5. Implementing large, big-bang projects. Research shows that per-person productivity decreases as the project size goes up, says William Roetzheim, founder of Cost Xpert Group Inc. in Rancho San Diego, Calif. Additional communication overhead, more formal requirements, more detailed design and the increased number of meetings all add expense. With small projects, Roetzheim says, the time spent implementing the project is 60% of the total versus 8% to 10% on very large projects. "The rest of the time is spent on coordinating, communicating and additional testing," he says.

Solution: Break up projects into smaller, more manageable pieces. Studies have shown a correlation between high failure rates and large projects, Roetzheim says, but smaller projects are also more cost-effective.

6. Overtesting. We've all heard of analysis paralysis. Reilley suggests that there's also a phenomenon called testing paralysis. "Maybe it's because you've had a bad experience in the past with bugs popping up at the last moment, so you keep testing and testing," he says. Or developers could just be playing with fonts to impress users. The result: overshot deadlines and a waste of resources.

Solution: Accept it: There are going to be bugs. At some point, you have to say, "Enough is enough," Reilley says. Tell the users that there will be bugs and that the team will work them out. Shoot for 80% perfection, not 100%.

7. Duplicate or overlapping tasks. Particularly in large, dispersed companies with no central IT department, you might not know that you could borrow ideas or perhaps even a system from another group that already addressed the same challenge you're facing.

Solution: A searchable project library. Kapur suggests building a simple word-processor-based system that tracks all projects undertaken in the company, with standard naming conventions and keyword searches.

8. Poor estimating. If costs and schedules aren't well understood in the beginning of the project, when problems arise, it's often too late to reallocate IT resources effectively, Roetzheim says. The worst-case scenario is when a manager realizes halfway into a project that it's behind schedule, and he throws more developers or testers on the job, Rothman says. These latecomers don't understand the problems or how the application works, so they can't come up to speed quickly. "That's completely a waste of money," she says.

Solution: Cut your losses, and next time, use an estimating tool. The best thing to do when you realize that you didn't estimate resources properly, Rothman says, is to figure out the minimum requirements for finishing the current project and immediately begin planning another project in which you can use your money more effectively. Roetzheim also suggests estimating tools as a means to predict costs and schedules.

9. Lack of cost-to-date and estimate-to-complete data.Too often, team members are completely unaware of whether they're on track with the project budget. At Comdex one year, Kapur asked 160 people in one of his sessions to tell the people seated next to them what their project budgets were and the costs to date, rounded to the nearest thousand dollars. Only 7% were able to do it.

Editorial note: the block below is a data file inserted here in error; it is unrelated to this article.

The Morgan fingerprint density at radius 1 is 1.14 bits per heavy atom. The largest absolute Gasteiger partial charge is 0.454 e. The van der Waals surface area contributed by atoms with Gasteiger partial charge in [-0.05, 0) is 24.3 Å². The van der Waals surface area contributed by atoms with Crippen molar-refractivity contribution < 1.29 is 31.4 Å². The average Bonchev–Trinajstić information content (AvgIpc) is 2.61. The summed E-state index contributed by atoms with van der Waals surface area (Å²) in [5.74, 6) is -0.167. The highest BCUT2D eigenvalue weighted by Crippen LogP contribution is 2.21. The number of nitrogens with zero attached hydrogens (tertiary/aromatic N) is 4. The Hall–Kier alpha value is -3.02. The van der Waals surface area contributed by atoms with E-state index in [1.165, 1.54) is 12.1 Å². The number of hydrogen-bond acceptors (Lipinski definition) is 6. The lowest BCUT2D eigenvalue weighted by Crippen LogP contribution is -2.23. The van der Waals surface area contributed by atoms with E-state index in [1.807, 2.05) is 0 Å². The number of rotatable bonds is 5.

Solution: Develop and monitor cost vital-sign thresholds. Kapur uses a process where the sponsor and the project manager jointly define cost thresholds. He also recommends telling the sponsor that cost overruns will come out of his own budget or even his paycheck as a wake-up call to track costs.

10. The project should never have been authorized. Projects can get assigned that have little business justification or just don't pass the "smell test," as Ouellette's Fouquet puts it. How do you avoid setting something in motion that's destined to be a true money pit?

Solution: Forget the politics; stop the project. At the very least, says Reilley, "everyone should be able to answer, 'The purpose of the system is blank.' If you can't describe it in a few words, maybe your focus is too broad."

It's the project manager's obligation to validate a project's legitimacy, Fouquet says. "It's what distinguishes a professional project manager from a hack," he adds. For instance, if you realize halfway through the project that there's no business-side commitment to a training plan, stop the project, advises Bob Benson, a senior consultant at Cutter Consortium in Arlington, Mass. Adds Benson, "Project managers have to be willing to call it bad news when it's bad."

Brandel is a Computerworld contributing writer in Grand Rapids, Mich. Contact her at mary.brandel@comcast.net.


How often do your actual effort and cost data match the estimated effort and cost data?
How often do your actual effort and cost data match the estimated effort and cost data?

Do your project managers have the appropriate skills to develop accurate estimates?

Do your project managers have the appropriate skills to develop accurate estimates?

Base: 198 individuals representing 148 corporations

Source: Center for Project Management, 2003

Copyright © 2004 IDG Communications, Inc.